Blog: 'Public leadership: fighting racism and fostering inclusiveness'
In response to George Floyd’s violent death in Minneapolis and the worldwide mass protests against discrimination and institutional racism, the Leiden Leadership Centre endorses the call of Hester Bijl, Vice Rector Maginificus of Leiden University to recognize and address racism and inequality.
Public administration research shows that discrimination plays a role within (public) organizations, as well as in the relationship between ‘inside’ and ‘outside’, between (public) organizations and citizens and society more broadly. How to value the differences between your employees? How to ensure that job seekers of color have the same job prospects as their white counterparts? And how to ensure that public service is responsive to the diversity in society? Public leadership can make a difference in this regard. In this blog, we elaborate upon four ways in which public leadership contributes to fighting racism and enhancing inclusion.
Inclusive Leadership within (Public) Organizations
How does public leadership contribute to fighting racism and enhancing inclusion within public organizations?
Inclusive leadership is required to appreciate the diversity of the employees (Ashikali, Groeneveld & Kuipers, 2020; Randel et al., 2018). Employees must feel that they can be themselves and be treated as insiders. Differences between employees can be utilized and lessons can be learned from and with each other. Inclusive leadership encourages to discuss and utilize different points of view, perspectives and backgrounds, and to involve all employees equally in the team.
Creating a Safe Work Environment
Related to inclusive leadership is leadership that creates psychological safety. Managers play a crucial role in creating a work environment in which employees feel safe, dare to express their opinion and do not fear harassment or discrimination. Psychological safety is not only valuable in itself, but it is also linked to positive outcomes such as motivation and engagement of individual employees as well as team and organizational learning. Psychological safety is a necessary condition for realizing the full potential of a diverse workforce. Psychological safety should therefore be a central theme in the selection and assessment of public leaders. Read more about the research on psychological safety by Prof. Dr. Sandra Groeneveld and Maria Tiggelaar here (in Dutch).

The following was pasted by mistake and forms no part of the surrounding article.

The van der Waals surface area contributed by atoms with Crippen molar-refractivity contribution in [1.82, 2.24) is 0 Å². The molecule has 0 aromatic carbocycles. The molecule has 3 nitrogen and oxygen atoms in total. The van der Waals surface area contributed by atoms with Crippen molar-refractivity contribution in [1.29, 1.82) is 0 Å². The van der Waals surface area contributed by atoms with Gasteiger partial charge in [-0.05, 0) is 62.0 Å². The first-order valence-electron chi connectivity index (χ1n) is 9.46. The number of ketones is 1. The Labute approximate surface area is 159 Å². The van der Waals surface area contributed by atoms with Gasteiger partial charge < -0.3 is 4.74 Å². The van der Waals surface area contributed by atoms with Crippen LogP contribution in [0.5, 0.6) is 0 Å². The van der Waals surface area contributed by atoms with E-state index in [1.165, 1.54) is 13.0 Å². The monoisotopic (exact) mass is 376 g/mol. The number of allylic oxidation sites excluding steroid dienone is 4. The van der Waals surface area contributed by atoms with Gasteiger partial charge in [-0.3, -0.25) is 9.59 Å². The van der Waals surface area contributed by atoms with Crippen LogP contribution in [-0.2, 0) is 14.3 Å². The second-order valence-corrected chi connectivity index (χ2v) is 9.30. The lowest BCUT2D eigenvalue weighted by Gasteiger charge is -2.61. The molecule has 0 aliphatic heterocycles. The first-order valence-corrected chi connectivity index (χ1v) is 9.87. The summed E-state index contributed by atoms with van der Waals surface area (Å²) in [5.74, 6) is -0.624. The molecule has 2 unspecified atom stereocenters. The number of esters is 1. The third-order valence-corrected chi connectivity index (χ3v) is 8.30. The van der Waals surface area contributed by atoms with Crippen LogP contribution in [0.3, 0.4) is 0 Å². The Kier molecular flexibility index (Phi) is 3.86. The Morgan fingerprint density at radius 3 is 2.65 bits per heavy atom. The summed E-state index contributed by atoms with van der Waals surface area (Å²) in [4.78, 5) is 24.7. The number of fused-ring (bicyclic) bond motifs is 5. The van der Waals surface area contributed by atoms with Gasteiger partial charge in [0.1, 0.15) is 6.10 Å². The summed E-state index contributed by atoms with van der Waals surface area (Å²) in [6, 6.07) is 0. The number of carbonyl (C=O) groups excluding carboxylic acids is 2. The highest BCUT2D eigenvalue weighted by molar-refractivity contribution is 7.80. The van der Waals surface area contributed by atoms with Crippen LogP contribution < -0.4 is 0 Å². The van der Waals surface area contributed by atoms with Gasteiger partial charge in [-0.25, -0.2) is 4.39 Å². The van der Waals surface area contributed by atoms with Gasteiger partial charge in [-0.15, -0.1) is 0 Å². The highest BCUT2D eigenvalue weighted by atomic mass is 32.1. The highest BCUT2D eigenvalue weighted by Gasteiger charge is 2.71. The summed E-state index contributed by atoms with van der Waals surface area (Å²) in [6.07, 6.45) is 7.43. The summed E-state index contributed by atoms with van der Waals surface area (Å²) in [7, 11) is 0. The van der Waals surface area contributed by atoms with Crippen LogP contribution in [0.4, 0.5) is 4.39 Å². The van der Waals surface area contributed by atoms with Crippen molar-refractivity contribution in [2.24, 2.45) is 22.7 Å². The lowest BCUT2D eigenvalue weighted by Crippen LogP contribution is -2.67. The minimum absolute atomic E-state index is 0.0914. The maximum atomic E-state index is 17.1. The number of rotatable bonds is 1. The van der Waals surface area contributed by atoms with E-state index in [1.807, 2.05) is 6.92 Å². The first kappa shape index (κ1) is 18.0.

Public Leadership which impacts on Dutch Society
Above we discussed how leadership makes a difference within (public) organizations. However, given the nature of discrimination and institutional racism, it is also very important to pay attention to the role of public leadership in the relationship between public organizations and Dutch citizens. After all, public leadership is leadership that has an impact on the public sphere.
Public leadership contributes to fight racism by recruiting a diverse group of employees, also for internships and for top positions. Diversity must be understood as taking into account (the interrelation of) gender, race, class, sexuality and other axes of the so-called intersectional model (Breslin, Pandey & Riccucci, 2017).
Recruiting a diverse group of employees not only leads to equal opportunities for marginalized groups, but also to a more representative group of service providers and therewith the possibility to connect the diversity of the public organization to the diversity in society. Diversity, inclusion and representativeness ensure a different approach to different social groups and thus combat discrimination and inequality. Citizens experience public services in a more positive way, partly because of the symbolic effect of representation, partly because the work is carried out differently and better suits different groups of people.
Ashikali, T., Groeneveld, S., & Kuipers, B. (2020). The Role of Inclusive Leadership in Supporting an Inclusive Climate in Diverse Public Sector Teams. Review of Public Personnel Administration, 0734371X1989972.
Breslin, R., Pandey, S., & Riccucci, N. (2017). Intersectionality in Public Leadership Research: A Review and Future Research Agenda. Review of Public Personnel Administration, 37(2), 160-182.
Ashikali, T., & Groeneveld, S. (2018). Management van diversiteit. In: Noort, W. van, Groeneveld, S., Hoek, M. van der, Schalk, J., & Voet, J. van der, Publiek management, p.211-226. Bussum: Uitgeverij Coutinho.
Randel, A., Galvin, B., Shore, L., Ehrhart, K., Chung, B., Dean, M., & Kedharnath, U. (2018). Inclusive leadership: Realizing positive outcomes through belongingness and being valued for uniqueness. Human Resource Management Review, 28(2), 190-203.